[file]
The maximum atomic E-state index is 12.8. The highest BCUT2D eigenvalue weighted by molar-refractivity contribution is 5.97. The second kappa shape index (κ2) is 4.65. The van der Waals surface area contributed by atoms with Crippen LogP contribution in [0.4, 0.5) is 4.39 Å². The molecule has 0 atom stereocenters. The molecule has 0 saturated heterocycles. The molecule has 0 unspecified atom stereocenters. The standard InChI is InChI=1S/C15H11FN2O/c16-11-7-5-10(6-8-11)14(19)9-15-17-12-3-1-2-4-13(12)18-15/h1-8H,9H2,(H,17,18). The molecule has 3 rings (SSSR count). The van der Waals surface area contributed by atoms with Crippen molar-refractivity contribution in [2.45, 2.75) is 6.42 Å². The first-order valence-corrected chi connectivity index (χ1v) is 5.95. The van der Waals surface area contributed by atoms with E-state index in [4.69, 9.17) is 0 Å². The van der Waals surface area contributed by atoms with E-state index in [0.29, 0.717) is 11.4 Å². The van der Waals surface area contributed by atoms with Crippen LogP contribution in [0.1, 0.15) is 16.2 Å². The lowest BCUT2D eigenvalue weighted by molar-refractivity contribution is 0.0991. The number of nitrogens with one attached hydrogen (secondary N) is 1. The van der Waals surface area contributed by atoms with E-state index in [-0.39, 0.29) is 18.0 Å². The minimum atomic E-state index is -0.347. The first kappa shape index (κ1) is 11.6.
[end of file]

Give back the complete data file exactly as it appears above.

The maximum atomic E-state index is 12.8. The highest BCUT2D eigenvalue weighted by molar-refractivity contribution is 5.97. The second kappa shape index (κ2) is 4.65. The van der Waals surface area contributed by atoms with Crippen LogP contribution in [0.4, 0.5) is 4.39 Å². The molecule has 0 atom stereocenters. The molecule has 0 saturated heterocycles. The molecule has 0 unspecified atom stereocenters. The standard InChI is InChI=1S/C15H11FN2O/c16-11-7-5-10(6-8-11)14(19)9-15-17-12-3-1-2-4-13(12)18-15/h1-8H,9H2,(H,17,18). The molecule has 3 rings (SSSR count). The van der Waals surface area contributed by atoms with Crippen molar-refractivity contribution in [2.45, 2.75) is 6.42 Å². The first-order valence-corrected chi connectivity index (χ1v) is 5.95. The van der Waals surface area contributed by atoms with E-state index in [4.69, 9.17) is 0 Å². The van der Waals surface area contributed by atoms with E-state index in [0.29, 0.717) is 11.4 Å². The van der Waals surface area contributed by atoms with Crippen LogP contribution in [0.1, 0.15) is 16.2 Å². The lowest BCUT2D eigenvalue weighted by molar-refractivity contribution is 0.0991. The number of nitrogens with one attached hydrogen (secondary N) is 1. The van der Waals surface area contributed by atoms with E-state index in [-0.39, 0.29) is 18.0 Å². The minimum atomic E-state index is -0.347. The first kappa shape index (κ1) is 11.6.